The Norway-based telecommunications company said May 22 that it will delist from NASDAQ and seek to deregister from the SEC. It said it will maintain an amended ADR program through JPMorgan Chase Bank, N.A. and the securities will trade OTC in the US. Its primary market will remain the Oslo Stock Exchange. The company said “continued compliance with the reporting requirements under the Exchange Act are expensive and burdensome for the company and such costs outweigh the benefits of maintaining a U.S. listing.” It said all investors “are accorded protection by Telenor’s continued compliance with the rules of the Oslo Stock Exchange and other Norwegian regulations.”
Petroleum Geo-Services ASA (NYSE:PGS)
The Norway-based geophysical company providing seismic and reservoir services said May 18 it would seek to delist from the NYSE and deregister its securities with the SEC. The company, which on the same day confirmed it had complied with Section 404 of the Sarbanes-Oxley Act, said the moves would cut costs by about $5 million annually. “With the increased sophistication and transparency of the capital markets worldwide, PGS believes that the value of maintaining a dual listing of its shares in the United States and Norway is reduced,” said the company. The company, whose NYSE ADRs have an average daily volume of just over 100,000 shares, did not say if it would maintain an OTC ADR program.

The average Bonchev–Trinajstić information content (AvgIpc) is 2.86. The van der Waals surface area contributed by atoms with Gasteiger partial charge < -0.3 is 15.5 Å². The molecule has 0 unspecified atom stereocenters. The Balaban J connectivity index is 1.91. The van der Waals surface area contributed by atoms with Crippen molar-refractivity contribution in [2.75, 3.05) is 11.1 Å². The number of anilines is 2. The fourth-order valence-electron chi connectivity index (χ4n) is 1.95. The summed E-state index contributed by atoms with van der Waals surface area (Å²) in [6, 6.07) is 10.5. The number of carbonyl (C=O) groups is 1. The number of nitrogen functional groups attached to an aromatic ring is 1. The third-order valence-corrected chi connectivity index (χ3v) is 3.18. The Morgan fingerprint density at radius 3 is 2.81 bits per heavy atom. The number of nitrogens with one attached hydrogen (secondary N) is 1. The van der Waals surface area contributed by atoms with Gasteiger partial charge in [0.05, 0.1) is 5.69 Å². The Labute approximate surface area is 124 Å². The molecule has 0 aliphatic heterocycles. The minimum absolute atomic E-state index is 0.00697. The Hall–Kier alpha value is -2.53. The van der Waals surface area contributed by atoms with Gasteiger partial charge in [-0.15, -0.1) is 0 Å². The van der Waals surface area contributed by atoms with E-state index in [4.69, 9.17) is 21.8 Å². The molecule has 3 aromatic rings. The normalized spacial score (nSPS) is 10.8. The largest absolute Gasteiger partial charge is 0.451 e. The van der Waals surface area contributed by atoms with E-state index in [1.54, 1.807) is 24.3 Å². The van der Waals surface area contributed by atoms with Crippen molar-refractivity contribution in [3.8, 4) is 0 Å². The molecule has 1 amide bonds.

Naspers Limited (NASDAQ:NPSN)
The South Africa-based media holdings company said May 17 it would request delisting from NASDAQ and seek U.S. deregistration, while at the same time converting to a Level 1 ADR to trade OTC “to give current ADR holders the option to continue to hold ADRs.” Interestingly, the company said it would also seek to list DRs on the London Stock Exchange (LSE) to provide “a platform for international investors who wish to trade in Naspers N ordinary shares” other than on the Johannesburg Securities Exchange (JSE), its home market. The company did not say why it was seeking to delist and deregister, but pointed out that it is subject to “the JSE Listings Requirements, high corporate governance standards as reflected in the guidelines contained in the King Report on Corporate Governance for South Africa 2002 as well as laws applicable to publicly listed companies in South Africa.”
ARCADIS NV (NASDAQ:ARCAF)